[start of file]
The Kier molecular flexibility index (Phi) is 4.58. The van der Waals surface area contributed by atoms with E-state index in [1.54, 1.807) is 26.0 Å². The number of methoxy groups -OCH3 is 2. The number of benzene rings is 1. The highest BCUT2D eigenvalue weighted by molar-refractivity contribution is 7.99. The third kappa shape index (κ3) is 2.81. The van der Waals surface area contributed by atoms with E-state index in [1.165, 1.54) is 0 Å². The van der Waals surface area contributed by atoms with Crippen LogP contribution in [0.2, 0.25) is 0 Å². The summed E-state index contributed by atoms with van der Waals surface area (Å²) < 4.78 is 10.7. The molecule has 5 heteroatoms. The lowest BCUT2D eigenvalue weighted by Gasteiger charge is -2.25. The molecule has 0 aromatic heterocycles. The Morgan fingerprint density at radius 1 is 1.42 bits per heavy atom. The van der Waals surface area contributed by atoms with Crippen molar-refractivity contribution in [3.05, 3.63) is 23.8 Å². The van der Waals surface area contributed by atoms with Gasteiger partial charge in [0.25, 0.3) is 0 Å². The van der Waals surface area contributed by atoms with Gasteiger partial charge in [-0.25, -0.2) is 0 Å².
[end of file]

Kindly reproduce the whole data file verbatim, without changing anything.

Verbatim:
The Kier molecular flexibility index (Phi) is 4.58. The van der Waals surface area contributed by atoms with E-state index in [1.54, 1.807) is 26.0 Å². The number of methoxy groups -OCH3 is 2. The number of benzene rings is 1. The highest BCUT2D eigenvalue weighted by molar-refractivity contribution is 7.99. The third kappa shape index (κ3) is 2.81. The van der Waals surface area contributed by atoms with E-state index in [1.165, 1.54) is 0 Å². The van der Waals surface area contributed by atoms with Crippen LogP contribution in [0.2, 0.25) is 0 Å². The summed E-state index contributed by atoms with van der Waals surface area (Å²) < 4.78 is 10.7. The molecule has 5 heteroatoms. The lowest BCUT2D eigenvalue weighted by Gasteiger charge is -2.25. The molecule has 0 aromatic heterocycles. The Morgan fingerprint density at radius 1 is 1.42 bits per heavy atom. The van der Waals surface area contributed by atoms with Crippen molar-refractivity contribution in [3.05, 3.63) is 23.8 Å². The van der Waals surface area contributed by atoms with Gasteiger partial charge in [0.25, 0.3) is 0 Å². The van der Waals surface area contributed by atoms with Gasteiger partial charge in [-0.25, -0.2) is 0 Å².